Caleb Derby of Norristown, Pa. hosts the Philadelphia Pillow Phight every year on International Pillow Fight Day, the first Saturday of April.
Over 100 cities worldwide participate, and this year over 100 people showed up to Philly’s event in Washington Square Park. Adults and kids battled it out for over an hour, then left their pillows behind for Got Laundry? to collect and distribute to the homeless.
Settled at 2008 Delancey Place in Philadelphia, shaded by trees in autumn colors, the Rosenbach Museum’s simple 19th century brick façade hides some of Philadelphia’s most valuable literary treasures.
The museum is home to tens of thousands of rare books and documents, including the manuscript of Ulysses by James Joyce, the notes for Dracula by Bram Stoker, and the only remaining first copy of Poor Richard’s Almanac by Benjamin Franklin.
Besides housing a vast collection of literary history, the museum holds exhibitions for visitors to learn about and interact with the history behind famous works.
On Oct. 4, 2015, the museum, in conjunction with the Free Library of Philadelphia, unveiled an installation called Down the Rabbit Hole, celebrating 150 years of Lewis Carroll’s Alice in Wonderland.
Made up of a variety of displays analyzing the history and cultural significance of the novel, the exhibition draws a particular crowd.
Barbara Janofsky of Bethlehem, Pa. visited the Rosenbach on Nov. 18 to see the exhibit.
“I collect Alice books. She’s been a favorite of mine since a child. I own like three shelves of different Alice books illustrated by different artists, as well as by Tenniel.”
Being an Alice in Wonderland enthusiast, Janofsky found that not much of the information in the showcase was new to her. Instead of reading the informational placards on the walls that guide visitors through the book’s history, she spent her time looking at handwritten letters by Lewis Carroll, early sketches of the character Alice, and other historical remnants relating to the book.
“It was interesting seeing how the manuscript was acquired, and I just like seeing older pictures and the historical references. I enjoyed it. I was hoping it would be larger, but it was very nice.”
Janofsky had already visited a similar Alice exhibit in New York, but had never been to the Rosenbach before.
The exhibit, on the second floor of the museum, divides the experience into three sections, each in a room of its own. Visitors can walk freely through the quiet, dimly lit rooms.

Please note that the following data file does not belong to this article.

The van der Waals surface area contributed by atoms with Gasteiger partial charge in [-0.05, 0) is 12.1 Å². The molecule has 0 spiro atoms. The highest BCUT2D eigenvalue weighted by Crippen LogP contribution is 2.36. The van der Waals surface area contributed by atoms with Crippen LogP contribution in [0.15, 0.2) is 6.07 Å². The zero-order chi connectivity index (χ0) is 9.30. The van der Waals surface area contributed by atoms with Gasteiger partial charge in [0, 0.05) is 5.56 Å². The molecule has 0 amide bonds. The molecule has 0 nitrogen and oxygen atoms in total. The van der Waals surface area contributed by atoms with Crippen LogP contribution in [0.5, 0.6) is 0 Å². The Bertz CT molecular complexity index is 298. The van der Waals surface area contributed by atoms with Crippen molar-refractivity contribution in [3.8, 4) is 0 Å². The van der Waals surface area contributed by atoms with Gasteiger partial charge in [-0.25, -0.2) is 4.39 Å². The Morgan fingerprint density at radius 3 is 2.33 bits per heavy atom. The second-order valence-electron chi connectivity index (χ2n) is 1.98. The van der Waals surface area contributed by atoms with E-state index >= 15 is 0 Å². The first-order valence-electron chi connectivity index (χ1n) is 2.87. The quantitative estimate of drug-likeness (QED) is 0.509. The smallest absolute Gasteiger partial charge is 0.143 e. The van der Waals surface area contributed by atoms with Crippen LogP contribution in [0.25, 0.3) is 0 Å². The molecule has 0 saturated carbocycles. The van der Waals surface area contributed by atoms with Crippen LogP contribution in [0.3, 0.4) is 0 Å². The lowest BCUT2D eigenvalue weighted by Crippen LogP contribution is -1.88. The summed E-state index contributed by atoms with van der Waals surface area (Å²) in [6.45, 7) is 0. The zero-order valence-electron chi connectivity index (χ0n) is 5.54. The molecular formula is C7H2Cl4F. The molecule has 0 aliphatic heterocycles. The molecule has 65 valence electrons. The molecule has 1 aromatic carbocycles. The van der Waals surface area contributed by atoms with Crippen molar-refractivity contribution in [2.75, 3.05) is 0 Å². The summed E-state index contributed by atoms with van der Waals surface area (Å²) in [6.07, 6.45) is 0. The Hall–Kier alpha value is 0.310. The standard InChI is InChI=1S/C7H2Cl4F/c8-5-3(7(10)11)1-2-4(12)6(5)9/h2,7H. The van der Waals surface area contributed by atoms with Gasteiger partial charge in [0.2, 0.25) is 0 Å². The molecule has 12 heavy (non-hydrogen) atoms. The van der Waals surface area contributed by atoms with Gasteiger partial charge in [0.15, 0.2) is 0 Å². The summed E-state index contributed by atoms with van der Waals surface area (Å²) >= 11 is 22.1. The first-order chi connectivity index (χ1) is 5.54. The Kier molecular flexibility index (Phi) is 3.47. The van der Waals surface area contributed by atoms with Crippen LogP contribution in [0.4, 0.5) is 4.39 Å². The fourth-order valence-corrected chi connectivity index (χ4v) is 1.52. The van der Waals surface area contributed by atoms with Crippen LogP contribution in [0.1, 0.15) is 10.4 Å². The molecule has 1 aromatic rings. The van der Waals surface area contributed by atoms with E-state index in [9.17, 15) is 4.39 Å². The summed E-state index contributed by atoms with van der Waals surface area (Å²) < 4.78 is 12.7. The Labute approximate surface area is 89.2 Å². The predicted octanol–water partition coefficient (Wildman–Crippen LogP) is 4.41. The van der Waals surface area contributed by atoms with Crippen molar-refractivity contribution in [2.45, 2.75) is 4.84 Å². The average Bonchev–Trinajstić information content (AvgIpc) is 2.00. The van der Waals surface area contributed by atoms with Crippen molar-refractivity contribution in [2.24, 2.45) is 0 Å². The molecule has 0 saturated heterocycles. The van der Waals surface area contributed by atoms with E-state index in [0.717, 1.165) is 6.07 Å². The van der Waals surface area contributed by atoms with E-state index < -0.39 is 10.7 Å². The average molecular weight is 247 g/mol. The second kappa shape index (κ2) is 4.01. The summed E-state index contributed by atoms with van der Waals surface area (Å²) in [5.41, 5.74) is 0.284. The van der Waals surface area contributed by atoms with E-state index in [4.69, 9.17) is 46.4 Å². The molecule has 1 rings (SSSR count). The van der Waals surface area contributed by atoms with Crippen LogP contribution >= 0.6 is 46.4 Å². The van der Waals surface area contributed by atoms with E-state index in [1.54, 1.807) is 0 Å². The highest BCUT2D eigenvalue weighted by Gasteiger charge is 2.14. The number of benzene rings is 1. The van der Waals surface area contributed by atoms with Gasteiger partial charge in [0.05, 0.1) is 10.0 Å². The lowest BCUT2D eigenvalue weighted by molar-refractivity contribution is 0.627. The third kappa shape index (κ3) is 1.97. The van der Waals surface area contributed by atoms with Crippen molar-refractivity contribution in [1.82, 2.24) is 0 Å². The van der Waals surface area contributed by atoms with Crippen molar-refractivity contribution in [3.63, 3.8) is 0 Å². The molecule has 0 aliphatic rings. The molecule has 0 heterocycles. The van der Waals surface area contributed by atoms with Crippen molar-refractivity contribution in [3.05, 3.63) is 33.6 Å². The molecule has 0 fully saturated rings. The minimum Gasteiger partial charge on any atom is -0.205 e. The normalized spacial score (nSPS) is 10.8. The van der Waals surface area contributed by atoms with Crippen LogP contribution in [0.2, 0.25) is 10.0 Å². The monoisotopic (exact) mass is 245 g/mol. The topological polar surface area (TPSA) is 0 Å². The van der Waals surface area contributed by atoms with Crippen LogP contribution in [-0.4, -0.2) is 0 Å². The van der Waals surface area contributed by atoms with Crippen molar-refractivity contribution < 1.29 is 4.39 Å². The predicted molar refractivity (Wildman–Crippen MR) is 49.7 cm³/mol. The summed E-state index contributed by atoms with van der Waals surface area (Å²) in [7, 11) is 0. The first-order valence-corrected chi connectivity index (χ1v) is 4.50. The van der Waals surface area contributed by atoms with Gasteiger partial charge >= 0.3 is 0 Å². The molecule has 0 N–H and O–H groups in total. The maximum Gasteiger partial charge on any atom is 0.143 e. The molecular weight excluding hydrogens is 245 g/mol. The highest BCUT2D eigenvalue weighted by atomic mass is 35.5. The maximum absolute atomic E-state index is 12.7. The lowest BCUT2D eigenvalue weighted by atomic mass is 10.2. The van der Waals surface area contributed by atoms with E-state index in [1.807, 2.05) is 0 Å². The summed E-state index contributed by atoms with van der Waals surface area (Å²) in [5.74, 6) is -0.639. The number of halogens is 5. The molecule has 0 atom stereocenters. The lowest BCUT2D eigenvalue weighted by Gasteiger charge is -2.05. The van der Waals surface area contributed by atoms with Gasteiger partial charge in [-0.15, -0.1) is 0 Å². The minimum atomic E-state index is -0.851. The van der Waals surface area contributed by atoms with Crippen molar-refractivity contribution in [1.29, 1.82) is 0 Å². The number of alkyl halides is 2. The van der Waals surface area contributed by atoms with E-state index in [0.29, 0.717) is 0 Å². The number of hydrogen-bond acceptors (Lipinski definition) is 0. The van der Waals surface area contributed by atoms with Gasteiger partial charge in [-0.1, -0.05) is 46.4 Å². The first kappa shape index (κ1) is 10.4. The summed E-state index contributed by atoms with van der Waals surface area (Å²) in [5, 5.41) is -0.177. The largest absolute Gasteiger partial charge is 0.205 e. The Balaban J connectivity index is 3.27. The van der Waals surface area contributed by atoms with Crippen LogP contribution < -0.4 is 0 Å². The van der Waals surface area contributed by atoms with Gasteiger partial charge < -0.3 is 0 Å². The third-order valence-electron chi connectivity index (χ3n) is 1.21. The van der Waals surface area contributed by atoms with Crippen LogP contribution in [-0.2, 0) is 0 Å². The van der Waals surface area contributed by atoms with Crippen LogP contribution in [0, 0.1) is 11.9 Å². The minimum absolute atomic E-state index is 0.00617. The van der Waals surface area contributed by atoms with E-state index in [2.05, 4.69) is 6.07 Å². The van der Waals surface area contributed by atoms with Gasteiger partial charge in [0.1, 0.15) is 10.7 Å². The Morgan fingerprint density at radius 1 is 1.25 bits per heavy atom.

Elizabeth Fuller, a librarian at the Rosenbach, explains that the sections are “separate but interconnected.”
Signs depicting primary characters in Alice and Wonderland point visitors towards the first part of the exhibit, Wonderland Rules.
Gaudy chandeliers light a room of glass display cases containing early notes and works of Charles Dodgson, better known by his pen name, Lewis Carroll. Placards on the wall guide viewers through the showcase and explain the significance of each piece. The final case holds books, records, sheet music, all inspired by the original publication of Alice and Wonderland. It includes Alice books in different languages and adaptations ranging from the earliest versions to the latest Disney movie.
The next segment is Alice in Phillyland. The showcases hold letters, news clippings and photos documenting the book’s specific relationship with Philadelphia and how the Rosenbach came to acquire the original manuscript for a time.
The third room, filled with puzzles, riddles, and games, seems to separate from the other sections of the exhibit. It is brightly lit, colorful, and appears more like a playroom for children than an analysis of a renowned author.
However, Fuller explains, “Lewis loved puzzles.” Each display in the room is based on a game Carroll either invented or played. A circular billiards table fills the middle of the room, accompanied by a chess board, riddles written on a chalkboard, and a table with pencils and paper to practice mirror writing.
Games and riddles are such an important component to understanding Lewis Carroll that one of the public events for the Alice exhibit was called Chess Through the Looking Glass.
On Tuesday, Nov. 17, the Free Library of Philadelphia’s Parkway Central Branch hosted a series of human chess matches, inviting a younger crowd to celebrate Alice.
The event was open to chess players of all skill levels and ages. Players from local chess teams participated by helping novices at the game.
Coordinators from both the Free Library and the Rosenbach used foam mats to create a giant chessboard inside the main doors of the building. To play, children either moved about the board themselves or used oversized plastic pieces.